How to Build a Great Corporate Culture

December 28, 2016 Pete Jansons

Having a great corporate culture can be a differentiator for small businesses when it comes to attracting and retaining spectacular employees. But awesome environments don’t just happen — nor can they be forced. So how do you build one that entices job seekers and keeps employees engaged? Here are some tips for creating a corporate culture that brings out the best in your small business team.

Define your company

A strong corporate culture starts with defining your brand. A small business that knows what it wants to be has an easier time finding employees who can support that mission. Identify your core values, and include those ideals in everything you do. Whether you’re out to deliver exceptional customer service or shake up your industry through innovation, everyone on your team should know the company’s top priorities. Develop a mantra – a succinct reminder of your intentions – as a point of reference and pride (as in Apple’s “Think Different”). And draw your staff into your vision even further by sharing with them your dreams for the company’s future.

Communicate

Teams thrive when each member feels valued and heard. Give your small business employees plenty of opportunities to voice opinions and engage in problem solving. Likewise, provide thoughtful, timely feedback to create a can-do, results-oriented environment. And since transparency can limit gossip and foster trust, keep everyone as up-to-date on issues as possible.

Lead by example

Simply put, practice what you preach. Who is going to believe you truly prize an all-hands-on-deck mentality if you’re nowhere to be found during crunch time? Leaders set the tone for corporate culture, so be certain you’re sending the right message.

Hire wisely

Make attitude as important to your corporate culture as aptitude when hiring at your small business. The people on your limited-size staff depend heavily on one another, so a poor match could quickly and critically impact the entire culture. Consider adopting a hiring process in which current team members meet with potential hires and offer their input before you make a final decision.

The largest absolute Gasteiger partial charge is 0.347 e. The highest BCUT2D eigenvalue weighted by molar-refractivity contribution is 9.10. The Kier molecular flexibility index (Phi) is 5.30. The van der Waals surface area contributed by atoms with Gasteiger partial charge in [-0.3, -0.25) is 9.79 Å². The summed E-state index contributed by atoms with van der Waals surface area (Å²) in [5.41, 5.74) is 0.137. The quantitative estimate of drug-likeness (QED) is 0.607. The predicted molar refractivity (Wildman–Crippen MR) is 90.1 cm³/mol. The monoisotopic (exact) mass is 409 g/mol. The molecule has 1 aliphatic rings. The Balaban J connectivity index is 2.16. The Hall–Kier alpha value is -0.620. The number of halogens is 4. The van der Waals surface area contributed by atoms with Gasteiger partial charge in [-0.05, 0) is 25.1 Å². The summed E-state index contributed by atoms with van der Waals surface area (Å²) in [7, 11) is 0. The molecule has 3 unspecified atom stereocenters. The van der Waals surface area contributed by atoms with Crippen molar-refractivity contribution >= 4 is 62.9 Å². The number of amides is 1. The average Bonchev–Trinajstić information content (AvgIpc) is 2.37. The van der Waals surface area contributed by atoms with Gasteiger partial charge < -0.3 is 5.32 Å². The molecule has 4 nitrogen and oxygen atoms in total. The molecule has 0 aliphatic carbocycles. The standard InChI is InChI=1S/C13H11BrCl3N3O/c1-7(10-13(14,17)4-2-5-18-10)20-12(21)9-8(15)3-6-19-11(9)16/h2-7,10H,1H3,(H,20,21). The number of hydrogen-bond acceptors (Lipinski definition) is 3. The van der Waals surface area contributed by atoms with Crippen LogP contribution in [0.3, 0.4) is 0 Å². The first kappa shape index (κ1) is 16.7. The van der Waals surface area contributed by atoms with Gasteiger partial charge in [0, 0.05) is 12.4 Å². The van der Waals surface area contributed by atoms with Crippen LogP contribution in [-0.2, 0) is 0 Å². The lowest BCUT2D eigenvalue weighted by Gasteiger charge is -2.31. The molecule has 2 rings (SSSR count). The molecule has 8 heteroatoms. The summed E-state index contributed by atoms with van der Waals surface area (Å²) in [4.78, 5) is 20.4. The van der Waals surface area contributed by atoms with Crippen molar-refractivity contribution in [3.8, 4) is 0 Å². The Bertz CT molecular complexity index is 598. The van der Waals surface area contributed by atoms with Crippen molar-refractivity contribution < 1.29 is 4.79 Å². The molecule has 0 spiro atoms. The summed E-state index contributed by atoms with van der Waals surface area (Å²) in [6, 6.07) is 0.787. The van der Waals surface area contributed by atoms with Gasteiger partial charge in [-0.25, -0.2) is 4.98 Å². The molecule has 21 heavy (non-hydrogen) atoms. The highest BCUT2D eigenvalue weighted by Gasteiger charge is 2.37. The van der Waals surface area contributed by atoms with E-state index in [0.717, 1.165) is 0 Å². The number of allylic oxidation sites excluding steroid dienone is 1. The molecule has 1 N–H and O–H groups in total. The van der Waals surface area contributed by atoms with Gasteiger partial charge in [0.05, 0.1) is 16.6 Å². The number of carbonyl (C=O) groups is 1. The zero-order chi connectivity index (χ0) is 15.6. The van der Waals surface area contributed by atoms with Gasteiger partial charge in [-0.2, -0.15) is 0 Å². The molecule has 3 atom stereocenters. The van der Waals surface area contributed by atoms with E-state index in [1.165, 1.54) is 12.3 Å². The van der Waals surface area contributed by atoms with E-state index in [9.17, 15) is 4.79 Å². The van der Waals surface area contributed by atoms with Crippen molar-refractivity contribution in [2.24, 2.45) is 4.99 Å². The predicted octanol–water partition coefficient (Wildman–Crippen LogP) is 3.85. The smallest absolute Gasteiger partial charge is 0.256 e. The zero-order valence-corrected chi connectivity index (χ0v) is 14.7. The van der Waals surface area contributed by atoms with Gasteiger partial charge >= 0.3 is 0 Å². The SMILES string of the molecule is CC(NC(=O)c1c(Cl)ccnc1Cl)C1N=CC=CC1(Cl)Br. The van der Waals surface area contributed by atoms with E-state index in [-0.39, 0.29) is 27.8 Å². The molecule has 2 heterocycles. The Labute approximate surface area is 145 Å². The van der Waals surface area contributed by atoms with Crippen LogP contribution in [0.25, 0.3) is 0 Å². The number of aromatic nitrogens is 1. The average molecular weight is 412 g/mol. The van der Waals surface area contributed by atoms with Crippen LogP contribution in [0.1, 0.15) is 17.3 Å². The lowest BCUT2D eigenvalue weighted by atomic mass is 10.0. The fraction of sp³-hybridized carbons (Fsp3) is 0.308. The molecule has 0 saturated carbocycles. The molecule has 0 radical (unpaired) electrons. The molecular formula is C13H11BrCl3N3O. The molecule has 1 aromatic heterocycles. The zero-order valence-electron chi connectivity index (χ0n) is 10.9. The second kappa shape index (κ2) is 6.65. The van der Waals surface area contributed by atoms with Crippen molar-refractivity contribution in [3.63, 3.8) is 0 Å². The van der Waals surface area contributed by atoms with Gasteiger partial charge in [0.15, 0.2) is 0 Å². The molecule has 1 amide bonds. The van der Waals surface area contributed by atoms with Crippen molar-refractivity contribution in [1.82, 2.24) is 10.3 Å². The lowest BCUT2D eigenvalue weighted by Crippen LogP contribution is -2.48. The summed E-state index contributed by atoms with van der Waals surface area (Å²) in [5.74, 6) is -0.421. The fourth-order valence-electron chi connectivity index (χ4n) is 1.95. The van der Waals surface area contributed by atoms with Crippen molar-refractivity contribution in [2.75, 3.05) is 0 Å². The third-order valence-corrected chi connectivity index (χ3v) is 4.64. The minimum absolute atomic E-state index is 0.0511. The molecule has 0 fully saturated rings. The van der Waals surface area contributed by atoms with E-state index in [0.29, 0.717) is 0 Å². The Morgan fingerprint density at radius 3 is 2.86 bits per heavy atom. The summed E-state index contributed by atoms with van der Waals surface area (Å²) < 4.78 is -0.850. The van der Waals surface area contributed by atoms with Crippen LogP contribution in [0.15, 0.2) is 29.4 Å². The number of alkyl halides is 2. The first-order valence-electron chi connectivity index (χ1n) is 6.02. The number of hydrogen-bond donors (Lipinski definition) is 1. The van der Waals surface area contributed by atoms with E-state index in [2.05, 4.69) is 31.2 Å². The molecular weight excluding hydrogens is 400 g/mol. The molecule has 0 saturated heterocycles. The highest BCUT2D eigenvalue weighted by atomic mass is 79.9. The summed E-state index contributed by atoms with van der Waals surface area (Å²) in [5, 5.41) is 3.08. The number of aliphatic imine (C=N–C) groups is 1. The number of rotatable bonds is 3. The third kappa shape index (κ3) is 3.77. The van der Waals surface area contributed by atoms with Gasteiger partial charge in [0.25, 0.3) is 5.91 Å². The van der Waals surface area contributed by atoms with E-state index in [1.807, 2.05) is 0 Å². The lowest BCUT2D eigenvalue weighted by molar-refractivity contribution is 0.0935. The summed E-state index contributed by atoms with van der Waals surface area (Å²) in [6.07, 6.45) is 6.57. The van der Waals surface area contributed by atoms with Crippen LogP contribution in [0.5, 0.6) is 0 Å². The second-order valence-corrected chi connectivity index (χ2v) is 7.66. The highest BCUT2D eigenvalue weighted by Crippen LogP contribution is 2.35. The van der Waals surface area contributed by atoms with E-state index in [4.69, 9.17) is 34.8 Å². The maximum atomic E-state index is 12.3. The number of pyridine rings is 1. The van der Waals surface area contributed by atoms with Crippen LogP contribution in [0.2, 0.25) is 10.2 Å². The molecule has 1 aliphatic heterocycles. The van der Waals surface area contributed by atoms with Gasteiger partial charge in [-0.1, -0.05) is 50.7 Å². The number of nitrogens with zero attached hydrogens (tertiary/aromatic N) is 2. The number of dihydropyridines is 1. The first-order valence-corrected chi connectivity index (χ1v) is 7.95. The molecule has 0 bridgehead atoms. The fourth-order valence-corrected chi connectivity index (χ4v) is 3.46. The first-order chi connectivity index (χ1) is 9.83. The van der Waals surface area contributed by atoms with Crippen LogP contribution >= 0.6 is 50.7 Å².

Make fun and appreciation a habit

Building a small business often requires putting in substantial hours, working outside of one’s comfort zone, and rising up to tackle unexpected challenges. Consistently acknowledging your team’s contributions through words and actions demonstrates your awareness of all they do. A thank-you note to someone who goes above and beyond or a surprise staff luncheon after meeting an important goal builds positive feelings. Likewise, encourage people to interact with one another in enjoyable ways, such as group outings, holiday or birthday celebrations, and fun contests. With a small staff, you have the advantage of being able to target your efforts — they’ll be happy to let you know if a ping-pong table or a cappuccino station is a worthy workplace addition. While no two corporate cultures will be exactly the same, the best ones share a common objective – being a place where employees genuinely want to work.

 

 

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